Taylor: How words shape religions

The notion of looking for God beyond the pages of a single text appeals to me.

We’ve just come through an 11-week election campaign. More words have flown around than leaves falling off trees. With about as much significance.

I’m tempted to quote Macbeth: “It is a tale told by an idiot, full of sound and fury, and signifying nothing.” We will find out, in due course, how much all those words meant. And who the idiots were—the tale-tellers, or those who accepted their tales as gospel.

Words are a mixed blessing. They’re our primary means of communication. But sometimes they get in the way. When you’re kissing your sweetheart, for example. Or when you share grief. I shudder each time I hear a eulogist begin, “Words cannot express my sorrow….” Then they proceed to prove it. At length.

For good reason, Greek oracles spoke in riddles. The only safe way to provide prophetic insights was to be deliberately vague, to ensure that the wisdom expressed could seem true regardless of what happened.

Hmm… that too sounds like election talk, doesn’t it?

Michael Dowd thinks that the way we use words has shaped the phases of our religions.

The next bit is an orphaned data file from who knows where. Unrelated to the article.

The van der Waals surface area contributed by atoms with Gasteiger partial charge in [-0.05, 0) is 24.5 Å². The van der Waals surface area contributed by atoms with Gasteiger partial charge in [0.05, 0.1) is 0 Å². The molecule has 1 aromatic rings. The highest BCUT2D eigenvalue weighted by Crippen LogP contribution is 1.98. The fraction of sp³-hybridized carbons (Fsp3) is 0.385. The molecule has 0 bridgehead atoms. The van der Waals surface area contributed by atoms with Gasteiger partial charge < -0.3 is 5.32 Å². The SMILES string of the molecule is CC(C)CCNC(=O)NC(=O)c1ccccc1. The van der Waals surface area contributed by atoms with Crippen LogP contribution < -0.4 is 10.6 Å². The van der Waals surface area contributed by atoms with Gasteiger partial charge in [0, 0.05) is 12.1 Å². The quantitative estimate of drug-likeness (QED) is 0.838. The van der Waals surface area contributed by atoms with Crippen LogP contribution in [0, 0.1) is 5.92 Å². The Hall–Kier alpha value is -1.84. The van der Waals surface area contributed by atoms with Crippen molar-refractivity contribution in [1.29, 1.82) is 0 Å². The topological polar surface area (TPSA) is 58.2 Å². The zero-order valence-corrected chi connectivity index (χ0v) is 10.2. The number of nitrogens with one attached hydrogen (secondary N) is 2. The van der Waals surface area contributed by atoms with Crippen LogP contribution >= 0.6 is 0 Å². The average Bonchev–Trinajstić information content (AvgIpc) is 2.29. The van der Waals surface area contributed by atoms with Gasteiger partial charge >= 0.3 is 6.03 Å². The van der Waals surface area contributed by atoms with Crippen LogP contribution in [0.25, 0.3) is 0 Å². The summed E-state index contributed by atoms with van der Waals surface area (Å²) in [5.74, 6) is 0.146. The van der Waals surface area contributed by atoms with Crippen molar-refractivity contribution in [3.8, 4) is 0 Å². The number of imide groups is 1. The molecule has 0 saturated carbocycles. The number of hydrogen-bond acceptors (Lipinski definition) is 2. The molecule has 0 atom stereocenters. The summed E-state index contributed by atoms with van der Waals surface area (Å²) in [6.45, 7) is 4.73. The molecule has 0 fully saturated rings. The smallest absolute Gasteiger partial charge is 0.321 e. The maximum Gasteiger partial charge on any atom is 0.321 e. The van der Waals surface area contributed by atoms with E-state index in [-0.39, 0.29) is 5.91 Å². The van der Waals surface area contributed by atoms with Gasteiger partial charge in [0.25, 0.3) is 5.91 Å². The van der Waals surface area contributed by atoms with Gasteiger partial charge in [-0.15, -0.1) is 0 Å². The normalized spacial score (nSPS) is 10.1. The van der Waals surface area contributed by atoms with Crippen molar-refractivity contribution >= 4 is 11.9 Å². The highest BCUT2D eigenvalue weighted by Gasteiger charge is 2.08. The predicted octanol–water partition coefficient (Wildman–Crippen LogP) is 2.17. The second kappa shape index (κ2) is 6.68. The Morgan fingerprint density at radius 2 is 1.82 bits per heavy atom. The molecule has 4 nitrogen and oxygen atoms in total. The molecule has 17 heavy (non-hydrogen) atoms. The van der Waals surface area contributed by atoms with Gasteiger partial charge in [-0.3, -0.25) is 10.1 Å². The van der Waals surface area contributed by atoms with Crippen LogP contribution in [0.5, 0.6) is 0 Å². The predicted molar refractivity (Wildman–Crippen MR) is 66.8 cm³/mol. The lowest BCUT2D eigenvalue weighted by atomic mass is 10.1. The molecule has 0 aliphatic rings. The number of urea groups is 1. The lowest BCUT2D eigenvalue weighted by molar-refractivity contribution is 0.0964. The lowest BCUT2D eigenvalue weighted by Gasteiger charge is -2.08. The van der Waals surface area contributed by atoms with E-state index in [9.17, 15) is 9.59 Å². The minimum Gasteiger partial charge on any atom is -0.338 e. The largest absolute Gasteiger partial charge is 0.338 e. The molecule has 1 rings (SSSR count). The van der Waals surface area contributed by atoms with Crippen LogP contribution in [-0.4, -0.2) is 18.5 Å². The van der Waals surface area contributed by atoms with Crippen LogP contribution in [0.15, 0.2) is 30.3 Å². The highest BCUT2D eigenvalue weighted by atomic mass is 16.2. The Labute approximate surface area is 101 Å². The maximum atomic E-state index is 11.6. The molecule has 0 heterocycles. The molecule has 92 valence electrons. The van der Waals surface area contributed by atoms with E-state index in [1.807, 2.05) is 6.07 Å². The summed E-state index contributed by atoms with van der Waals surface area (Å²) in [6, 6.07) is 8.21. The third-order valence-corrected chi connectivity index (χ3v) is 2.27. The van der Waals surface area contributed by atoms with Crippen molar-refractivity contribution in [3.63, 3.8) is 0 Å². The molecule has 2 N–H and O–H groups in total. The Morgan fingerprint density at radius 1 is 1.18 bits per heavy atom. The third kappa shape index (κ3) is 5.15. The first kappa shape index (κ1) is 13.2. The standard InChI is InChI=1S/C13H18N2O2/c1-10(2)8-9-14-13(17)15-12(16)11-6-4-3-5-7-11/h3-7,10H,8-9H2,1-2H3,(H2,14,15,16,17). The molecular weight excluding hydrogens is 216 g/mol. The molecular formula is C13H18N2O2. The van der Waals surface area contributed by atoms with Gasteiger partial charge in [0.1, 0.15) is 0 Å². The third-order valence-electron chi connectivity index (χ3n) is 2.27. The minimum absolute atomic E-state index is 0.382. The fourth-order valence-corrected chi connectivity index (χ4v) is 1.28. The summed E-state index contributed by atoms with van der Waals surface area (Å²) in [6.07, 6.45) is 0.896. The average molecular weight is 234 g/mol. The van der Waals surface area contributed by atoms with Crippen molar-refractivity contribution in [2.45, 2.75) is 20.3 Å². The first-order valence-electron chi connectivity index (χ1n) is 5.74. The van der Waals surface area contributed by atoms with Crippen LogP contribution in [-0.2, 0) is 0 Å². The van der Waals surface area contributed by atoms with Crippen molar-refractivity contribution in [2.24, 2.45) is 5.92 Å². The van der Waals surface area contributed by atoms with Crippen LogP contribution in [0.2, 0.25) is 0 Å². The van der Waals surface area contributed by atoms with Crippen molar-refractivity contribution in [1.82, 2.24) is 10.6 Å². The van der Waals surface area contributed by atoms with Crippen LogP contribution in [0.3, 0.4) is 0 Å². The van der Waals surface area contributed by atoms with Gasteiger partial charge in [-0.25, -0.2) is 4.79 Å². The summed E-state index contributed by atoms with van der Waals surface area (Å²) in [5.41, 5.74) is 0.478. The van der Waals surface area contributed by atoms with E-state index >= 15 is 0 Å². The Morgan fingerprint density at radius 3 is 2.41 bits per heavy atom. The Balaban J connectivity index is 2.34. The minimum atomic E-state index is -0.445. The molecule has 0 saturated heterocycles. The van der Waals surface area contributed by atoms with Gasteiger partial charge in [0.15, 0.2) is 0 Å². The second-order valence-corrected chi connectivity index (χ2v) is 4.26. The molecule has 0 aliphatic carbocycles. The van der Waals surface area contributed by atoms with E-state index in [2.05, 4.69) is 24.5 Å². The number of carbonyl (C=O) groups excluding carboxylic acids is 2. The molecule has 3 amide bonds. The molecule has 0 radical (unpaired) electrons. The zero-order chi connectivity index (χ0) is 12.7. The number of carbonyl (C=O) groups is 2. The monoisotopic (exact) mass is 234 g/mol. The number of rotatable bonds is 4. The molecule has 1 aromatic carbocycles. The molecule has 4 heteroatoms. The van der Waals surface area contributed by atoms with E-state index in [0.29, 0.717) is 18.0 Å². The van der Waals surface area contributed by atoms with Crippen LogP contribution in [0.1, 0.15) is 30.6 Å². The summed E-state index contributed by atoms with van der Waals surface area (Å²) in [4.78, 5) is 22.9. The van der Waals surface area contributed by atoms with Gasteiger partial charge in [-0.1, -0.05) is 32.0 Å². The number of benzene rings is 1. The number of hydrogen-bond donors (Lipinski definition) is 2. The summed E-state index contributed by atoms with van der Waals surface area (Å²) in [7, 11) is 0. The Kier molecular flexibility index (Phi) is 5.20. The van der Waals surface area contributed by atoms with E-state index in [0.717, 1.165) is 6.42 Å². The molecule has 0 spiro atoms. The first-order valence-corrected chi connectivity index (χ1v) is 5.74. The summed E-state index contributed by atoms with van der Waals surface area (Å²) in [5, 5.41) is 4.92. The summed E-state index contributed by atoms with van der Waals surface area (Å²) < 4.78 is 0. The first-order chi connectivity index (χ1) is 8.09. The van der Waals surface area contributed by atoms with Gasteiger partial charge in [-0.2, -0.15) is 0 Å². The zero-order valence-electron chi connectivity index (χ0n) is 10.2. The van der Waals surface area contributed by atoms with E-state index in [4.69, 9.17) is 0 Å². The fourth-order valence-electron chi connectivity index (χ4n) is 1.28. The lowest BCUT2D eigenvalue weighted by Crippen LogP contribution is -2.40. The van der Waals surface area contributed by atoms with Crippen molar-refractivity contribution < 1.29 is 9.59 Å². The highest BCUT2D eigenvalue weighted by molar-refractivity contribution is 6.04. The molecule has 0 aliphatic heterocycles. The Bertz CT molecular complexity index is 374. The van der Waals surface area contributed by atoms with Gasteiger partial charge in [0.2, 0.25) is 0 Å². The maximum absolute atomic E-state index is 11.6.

Before we had words, your experience died with you; you had no way of passing it on.

Words enabled us to capture memory, and then to refine and interpret that memory. The tribe’s elders, the keepers of the tribe’s collective memory, passed along wisdom from the past through their stories and tales.

But memories are flexible. We can, and do, revise our memories. And so, in times of oral narrative, religion tended to adapt to new circumstances: “Orally transmitted stories would evolve over time as conditions changed and as generations faced new challenges,” Dowd says in his book Thank God for Evolution.

Writing, by contrast, is not flexible. Once written, words are fixed. Shakespeare cannot now say, of a politician, “It is a lie told by a bigot…” Even if his immortal soul wishes he could.

So, to quote Dowd again, the stories “were written down and declared to be the unchanging revelation of God. When a story becomes scripture, it ceases to evolve.”

The Bible was originally a record of one people’s fumbling efforts to make sense of their encounters with God. The wisdom came in hindsight.

The Bible was never intended to be a blueprint for the future. But fixing the words in print makes them feel eternal, unchangeable, God always right.

So we had, earlier this month, the founder of a fundamentalist fringe Christian group declaring that the world would end on October 7.

It didn’t.

Did that discourage his faith in a text? Not a bit. “We’ll keep studying the Bible to see what we can learn,” Chris McCann told the media.

If Michael Dowd is right, we’re on the cusp of a religious revolution. Religion 1.0 was flexible, he argues, because it relied on human memory. Religion 2.0 fixated on a printed text, so it hardened, became inflexible. Religion 3.0, Dowd suggests, will be evolutionary, constantly correcting itself, because it will treat the whole of nature—science, the universe, and everything—as its source of divine revelation.

The notion of looking for God beyond the pages of a single text appeals to me.